Not far from the modest office where, 30-odd years ago, Douglas Engelbart invented the mouse, multiple-window screens and other mainstays of personal computing, an SRI International computer scientist approaches a mock-up of a white convertible-representing the car of the future. He plugs a notepad-sized computer into the dash, and at once the vehicle’s 1,400-odd computerized systems become accessible through a simple user interface. Using voice commands, he demonstrates how he can request a CD track, link wirelessly to his office to check voice mail or have his e-mail read aloud by a speech synthesizer. One message is from his refrigerator asking whether he’d like to pick up orange juice on his way home. “Show me the grocery stores,” he orders the car. The vehicle quickly accesses the Internet and relays directions to the nearest supermarkets.
Shopping done, our motorist arrives at his apartment, where the Collaborative Home e-Fridge (CHeF) is waiting for the OJ it requested. The juice is duly logged in, but when lemonade is removed, the fridge announces it’s now out of lemonade-and asks whether the item should be added to the shopping list. Chef even knows the pantry contents. So when asked to suggest something for dinner, it flashes the recipe for a chicken dish on its screen: in-stock ingredients are highlighted in green, those missing appear in red, while absent items already on the shopping list are rendered in blue.
Ah, the future of computing. Whether it’s with refrigerators, in cars, around the office or on the high seas, powerful new systems that you can access through words and maybe even gestures-and which will then scurry to invisibly do your bidding-are promising to friendly-up the world. The dream is called “ubiquitous” or “pervasive” computing-and it’s fast becoming the hottest thing in computer science. The ultimate aim is to seamlessly blend the analog human world with all things digital. That way, either by carrying computing and communications power with you, or by accessing it through an infrastructure as widespread as electric power is today, you will tap into this world on your terms and in your language, not a machine’s.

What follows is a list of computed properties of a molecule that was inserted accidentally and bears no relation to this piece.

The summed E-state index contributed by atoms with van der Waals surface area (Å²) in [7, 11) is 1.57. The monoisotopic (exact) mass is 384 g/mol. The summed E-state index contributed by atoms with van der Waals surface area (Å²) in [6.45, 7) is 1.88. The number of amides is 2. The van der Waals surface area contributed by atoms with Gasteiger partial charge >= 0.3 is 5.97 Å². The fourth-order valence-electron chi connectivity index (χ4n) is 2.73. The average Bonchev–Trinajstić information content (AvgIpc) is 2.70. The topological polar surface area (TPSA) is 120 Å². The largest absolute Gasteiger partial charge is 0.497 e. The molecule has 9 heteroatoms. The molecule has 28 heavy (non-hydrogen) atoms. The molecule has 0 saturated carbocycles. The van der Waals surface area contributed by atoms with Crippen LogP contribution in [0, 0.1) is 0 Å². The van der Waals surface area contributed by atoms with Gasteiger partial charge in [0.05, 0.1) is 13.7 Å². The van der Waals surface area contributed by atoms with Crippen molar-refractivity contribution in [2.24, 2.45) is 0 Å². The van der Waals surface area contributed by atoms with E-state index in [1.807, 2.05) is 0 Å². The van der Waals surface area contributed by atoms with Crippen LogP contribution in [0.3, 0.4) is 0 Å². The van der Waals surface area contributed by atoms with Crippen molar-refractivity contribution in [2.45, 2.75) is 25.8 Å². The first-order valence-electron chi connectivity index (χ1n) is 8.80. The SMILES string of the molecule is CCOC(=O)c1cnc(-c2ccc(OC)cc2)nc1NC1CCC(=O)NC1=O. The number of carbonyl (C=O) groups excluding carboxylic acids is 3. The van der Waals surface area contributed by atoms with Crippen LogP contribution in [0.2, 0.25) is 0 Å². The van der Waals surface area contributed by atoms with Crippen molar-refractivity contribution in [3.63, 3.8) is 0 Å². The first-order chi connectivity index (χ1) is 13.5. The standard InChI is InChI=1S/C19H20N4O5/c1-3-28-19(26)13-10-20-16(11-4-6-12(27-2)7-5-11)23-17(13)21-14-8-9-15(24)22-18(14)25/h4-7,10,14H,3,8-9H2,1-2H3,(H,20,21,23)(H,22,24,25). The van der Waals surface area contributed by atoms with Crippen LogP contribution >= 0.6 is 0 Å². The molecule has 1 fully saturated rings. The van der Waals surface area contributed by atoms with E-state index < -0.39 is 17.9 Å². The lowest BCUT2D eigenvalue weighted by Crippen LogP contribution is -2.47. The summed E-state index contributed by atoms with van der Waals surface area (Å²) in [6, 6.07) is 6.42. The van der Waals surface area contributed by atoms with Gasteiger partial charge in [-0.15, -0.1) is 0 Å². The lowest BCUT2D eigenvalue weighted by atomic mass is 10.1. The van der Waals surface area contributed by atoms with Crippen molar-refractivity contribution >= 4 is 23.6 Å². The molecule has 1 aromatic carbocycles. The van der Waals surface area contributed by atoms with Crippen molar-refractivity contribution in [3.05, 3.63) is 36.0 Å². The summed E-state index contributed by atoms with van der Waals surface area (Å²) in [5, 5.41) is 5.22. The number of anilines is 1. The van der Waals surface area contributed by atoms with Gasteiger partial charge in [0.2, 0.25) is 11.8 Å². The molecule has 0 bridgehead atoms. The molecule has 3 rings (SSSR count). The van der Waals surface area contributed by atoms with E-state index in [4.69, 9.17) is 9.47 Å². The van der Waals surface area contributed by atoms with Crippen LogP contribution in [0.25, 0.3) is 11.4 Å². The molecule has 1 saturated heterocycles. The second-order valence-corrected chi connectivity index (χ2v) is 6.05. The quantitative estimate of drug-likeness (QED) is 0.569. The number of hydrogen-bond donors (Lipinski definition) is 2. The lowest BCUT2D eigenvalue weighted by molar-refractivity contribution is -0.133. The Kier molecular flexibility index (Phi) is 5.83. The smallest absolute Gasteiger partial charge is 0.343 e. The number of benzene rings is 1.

Less than a decade ago, such dreams were confined to far-out future factories such as SRI, Xerox Corporation’s Palo Alto Research Center (PARC) and MIT’s Media Lab. But recent advances in computing power, storage, speech recognition and especially wired and wireless networking, coupled with the rise of the World Wide Web, are bringing the dream within grasp of the real world. That essential truth explains why Microsoft and Intel, which built their fortunes on the stand-alone personal computer, are shifting gears toward this new, mobile, networked world. IBM has just committed nearly $500 million over the next five years to study pervasive computing and create the hardware and software infrastructure to support it. Other players include Sony, Sun Microsystems, AT&T, Hewlett-Packard (HP) and just about every corporate or university computer lab worldwide.
Uncertainties abound. Fights are under way over competing technologies and standards; and no one even knows how many computing devices people will want to carry in the future, let alone what type. Still, the field is maturing rapidly. Researchers agree more uniformly than ever on where technology is headed-or at least on which main paths it’s likely to take. This allows what was previously a hodgepodge of visions and predictions about the future to now be classified into three broad technological frameworks: 24/7/360; who, what, when, where; and the digital companion.
While these categories-signifying the importance of pervasiveness, awareness and personalization-don’t capture every aspect of ubiquitous computing, they do describe its essence. And just by walking into computer labs these days, you get the strong sense that the progress made in addressing these challenges has computer scientists convinced a major breakthrough is within their grasp. “Ubiquitous computing is viable-and will soon be commercially practical,” asserts William Mark, SRI’s vice president of Information and Computing Sciences. “The revolution is about to happen.”